Americans love fake experiences. We love authentic fake food at fast food outlets, authentic fake socializing online via Facebook and Twitter, authentic fake Rain Forests at shopping malls, authentic fake politicians who pretend to govern, authentic fake travel writers who…wait…scratch that last item. To paraphrase the great P.T. Barnum –“No one ever went broke by over-estimating America’s appetite for authentic fake travel experiences.” Which leads me to today’s subject…ORLANDO!
This year the Hilton World Wide Owner’s Conference was held at one of their newest properties, the Waldorf Astoria Orlando. During our 7-day stay, a mid-week trip down to Boca Raton was also in the cards. Boca is an easy drive south of Orlando and offered an opportunity to familiarize myself with the area and lifestyle.
Impressions of Boca –It is certainly a very upscale community – but I found getting around confusing. From street level, all entrances look the same, whether a gas station, shopping center, university or office complex, all have the ‘gated’ look of a private country club, complete with Mediterranean style perimeter walls adorned with fountains, sculpture, ferns and palm trees. Boca also seems to have a monopoly on stylish names for even the most pedestrian of businesses – such as Spanish River Gardens Mobil Service.
After three days of getting lost every time I went out for a meal…or to gas up the rent-a-car…I couldn’t wait to get back to Memphis, where a perimeter of used tires, junked cars and a beat up tow truck let you know unmistakably that you have arrived at Billy Bob’s Shell Station and Waffle House.
Back in Orlando, Hilton corporate spared no expense for the conference. Top chefs from around the world were flown in to prepare the food. The keynote speakers were Sir Richard Branson and former Disney CEO, Michael Eisner. Headline entertainment…perennial Las Vegas favorites, Penn & Teller.
Back from Boca too late to see the actual show, I ran into Teller in the Waldorf hall way.
(Side Note: Anyone familiar with the act knows that Teller never speaks, either on stage or in their popular Showtime cable series, aptly titled “Bullsh*t”.)
While posing for a picture with Teller, I mentioned that I loved “Bullsh*t”. Then yours truly became the speechless one when Teller responded quite loudly…“the show or the substance?”
(Note to Self – He talks!)
Review of the conference and Waldorf Astoria Orlando– Hey, I appreciate upscale as much as the next guy, but having a private tented cabana reserved poolside, waiter standing by, awaiting your arrival, complete with monogramed towels …then not showing up…but having it all there just in case…now that is slick!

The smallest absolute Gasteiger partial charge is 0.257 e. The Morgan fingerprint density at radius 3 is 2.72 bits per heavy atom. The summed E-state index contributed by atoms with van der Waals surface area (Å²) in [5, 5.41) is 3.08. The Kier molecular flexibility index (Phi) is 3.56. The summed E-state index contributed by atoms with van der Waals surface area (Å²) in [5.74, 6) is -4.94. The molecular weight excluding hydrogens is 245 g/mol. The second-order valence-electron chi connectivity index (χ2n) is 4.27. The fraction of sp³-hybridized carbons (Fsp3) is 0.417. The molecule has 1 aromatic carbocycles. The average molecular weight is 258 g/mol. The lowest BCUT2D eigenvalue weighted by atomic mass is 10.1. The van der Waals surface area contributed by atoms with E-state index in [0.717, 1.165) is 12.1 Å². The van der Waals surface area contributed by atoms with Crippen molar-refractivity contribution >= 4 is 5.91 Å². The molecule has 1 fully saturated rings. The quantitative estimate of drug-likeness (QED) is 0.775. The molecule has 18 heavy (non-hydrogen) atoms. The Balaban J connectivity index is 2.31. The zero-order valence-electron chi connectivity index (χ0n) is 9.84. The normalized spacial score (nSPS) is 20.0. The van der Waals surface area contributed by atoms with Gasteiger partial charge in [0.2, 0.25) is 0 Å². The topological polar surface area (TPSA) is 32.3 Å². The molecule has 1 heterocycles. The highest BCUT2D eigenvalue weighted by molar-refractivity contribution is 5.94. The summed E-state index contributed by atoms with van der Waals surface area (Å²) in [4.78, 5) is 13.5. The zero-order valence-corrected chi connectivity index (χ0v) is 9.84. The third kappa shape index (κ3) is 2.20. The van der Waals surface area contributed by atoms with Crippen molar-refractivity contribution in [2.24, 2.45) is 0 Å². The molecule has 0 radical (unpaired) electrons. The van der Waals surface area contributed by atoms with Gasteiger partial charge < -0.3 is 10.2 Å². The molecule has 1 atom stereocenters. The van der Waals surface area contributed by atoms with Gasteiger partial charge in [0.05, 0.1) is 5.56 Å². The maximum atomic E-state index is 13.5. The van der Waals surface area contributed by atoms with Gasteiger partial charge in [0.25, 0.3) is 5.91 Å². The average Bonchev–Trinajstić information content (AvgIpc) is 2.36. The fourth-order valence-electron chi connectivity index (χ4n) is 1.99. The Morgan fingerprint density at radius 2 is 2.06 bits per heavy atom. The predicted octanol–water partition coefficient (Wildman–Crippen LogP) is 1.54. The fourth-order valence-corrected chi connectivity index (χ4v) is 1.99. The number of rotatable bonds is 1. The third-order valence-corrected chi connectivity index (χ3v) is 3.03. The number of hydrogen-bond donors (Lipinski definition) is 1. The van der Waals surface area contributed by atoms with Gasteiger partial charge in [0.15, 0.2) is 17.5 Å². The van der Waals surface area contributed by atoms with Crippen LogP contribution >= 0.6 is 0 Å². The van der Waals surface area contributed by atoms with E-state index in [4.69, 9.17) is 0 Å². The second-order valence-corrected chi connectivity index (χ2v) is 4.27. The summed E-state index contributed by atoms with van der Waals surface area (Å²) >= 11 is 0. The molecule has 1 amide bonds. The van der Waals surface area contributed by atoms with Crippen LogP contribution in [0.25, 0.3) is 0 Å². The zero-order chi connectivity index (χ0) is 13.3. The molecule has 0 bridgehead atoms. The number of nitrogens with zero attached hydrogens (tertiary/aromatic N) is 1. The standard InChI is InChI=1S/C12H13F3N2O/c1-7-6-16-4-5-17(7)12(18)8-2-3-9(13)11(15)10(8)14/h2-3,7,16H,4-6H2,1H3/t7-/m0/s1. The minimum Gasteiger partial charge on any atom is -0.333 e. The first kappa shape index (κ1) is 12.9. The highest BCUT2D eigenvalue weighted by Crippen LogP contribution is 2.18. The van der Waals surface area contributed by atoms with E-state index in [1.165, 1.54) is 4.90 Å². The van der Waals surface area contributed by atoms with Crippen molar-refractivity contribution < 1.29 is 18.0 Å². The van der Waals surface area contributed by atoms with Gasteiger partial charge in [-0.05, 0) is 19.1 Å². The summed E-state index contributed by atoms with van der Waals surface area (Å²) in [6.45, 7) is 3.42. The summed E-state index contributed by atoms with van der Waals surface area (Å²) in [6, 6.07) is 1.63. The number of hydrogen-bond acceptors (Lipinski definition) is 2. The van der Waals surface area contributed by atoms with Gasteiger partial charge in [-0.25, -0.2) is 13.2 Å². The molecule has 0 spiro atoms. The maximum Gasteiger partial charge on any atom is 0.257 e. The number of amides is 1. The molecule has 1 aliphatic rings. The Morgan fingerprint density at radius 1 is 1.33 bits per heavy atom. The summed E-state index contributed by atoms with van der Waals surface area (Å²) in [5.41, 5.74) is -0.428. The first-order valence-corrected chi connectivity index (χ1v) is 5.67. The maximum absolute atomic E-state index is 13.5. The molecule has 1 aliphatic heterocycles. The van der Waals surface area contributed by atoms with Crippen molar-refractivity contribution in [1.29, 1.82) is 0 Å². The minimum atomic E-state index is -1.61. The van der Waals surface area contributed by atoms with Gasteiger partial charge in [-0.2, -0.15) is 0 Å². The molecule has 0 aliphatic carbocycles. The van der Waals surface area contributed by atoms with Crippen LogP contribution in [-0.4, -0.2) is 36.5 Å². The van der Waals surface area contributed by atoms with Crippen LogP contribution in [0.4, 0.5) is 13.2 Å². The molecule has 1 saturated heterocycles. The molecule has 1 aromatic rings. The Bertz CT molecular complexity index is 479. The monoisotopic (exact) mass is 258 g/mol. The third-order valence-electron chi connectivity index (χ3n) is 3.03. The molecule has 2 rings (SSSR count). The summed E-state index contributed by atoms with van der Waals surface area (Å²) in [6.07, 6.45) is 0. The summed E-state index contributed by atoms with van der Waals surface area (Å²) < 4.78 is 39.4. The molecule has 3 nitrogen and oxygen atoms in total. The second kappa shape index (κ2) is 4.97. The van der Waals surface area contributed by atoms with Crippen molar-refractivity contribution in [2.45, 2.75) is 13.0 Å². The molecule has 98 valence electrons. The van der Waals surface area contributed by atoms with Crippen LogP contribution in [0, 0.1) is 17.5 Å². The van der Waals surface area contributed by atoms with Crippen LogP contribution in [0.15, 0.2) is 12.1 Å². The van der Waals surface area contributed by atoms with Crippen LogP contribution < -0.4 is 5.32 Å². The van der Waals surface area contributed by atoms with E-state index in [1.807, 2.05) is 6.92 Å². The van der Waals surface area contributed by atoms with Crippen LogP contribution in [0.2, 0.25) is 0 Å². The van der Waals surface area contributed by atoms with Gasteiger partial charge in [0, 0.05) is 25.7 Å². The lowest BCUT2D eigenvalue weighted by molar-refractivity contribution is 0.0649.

As you would expect, the lobby was palatial. Lobby bar and all public rooms were stunning and the stonework very appealing. The Bull & Bear restaurant off the lobby of the Waldorf was probably the finest dining I have ever experienced; but, with a fully a la carte menu and entre prices starting at $50 each…well…let’s just say it is best reserved for high rollers, padded expense accounts and special occasions.
With Waldorf rooms reserved for Hilton and Hilton brand owners, we actually were camped out at the connected sister hotel, the Hilton Bonnet Creek Resort. The Waldorf and Bonnet Creek properties are located side by side and share a series of convention venues linked with a common hallway. Although not sporting private cabanas like the Waldorf, I actually preferred the pool complex at the Hilton Bonnet Creek. It was larger, more kid friendly and had one of those Lazy River features that allow bathers to plop down on air mattresses and circumnavigate the complex every few minutes.
Overall impression of the Hilton Waldorf / Bonnet Creek Resorts –Very upscale. A stone’s throw from Disney. Excellent food and service. Pricey. Slick.
The weekend prior to the conference was spent visiting local theme parks. One highlight was the new Harry Potter attraction at Universal. The girls returned from the experience raving that it was “the best, most exciting theme park ride ever” – this from teenagers who are veterans of major parks on both coasts.
So how does all this relate to the title of this article? Let’s see if I can bring it round.
Granted, visiting the home of popular animated characters such as Disney’s world famous mouse is most certainly a worthy experience. But what about the often laughable attempts to replicate famous historic attractions indigenous to locales thousands of miles away?
(Examples: Epcot’s imitations of international landmarks such as the French pavilion with an authentic fake Eiffel Tower. Or the Mexico pavilion with authentic fake Aztec Pyramid – to name two.)>
Ironically, the prices at these counterfeit venues are often higher than those at the real McCoy!
Do you think people might be less inclined to visit the real Fisherman’s Wharf in San Francisco once they have consumed a crab sandwich and a beer at Universal’s venue of the same name? If attendance is any indication, I’d say that it is most certainly so.
On the truly authentic side; however, there is much more to interest visitors in Orlando area than the parks. Non-theme park attractions include the wonderful Orange County Regional History Museum downtown and the Jack Kerouac House. (Kerouac lived in Orlando for a short time, immediately after penning “On the Road” and while writing “Dharma Bums“.)
Glancing at the clock, I can see that I’ve been sitting at the computer far too long. It’s time to apply another coat of bleach to my teeth, rub on some more self-tanning lotion…being careful not to get any on my hair implants…strap on that knock-off Rolex…and get out there into the REAL world! – LEC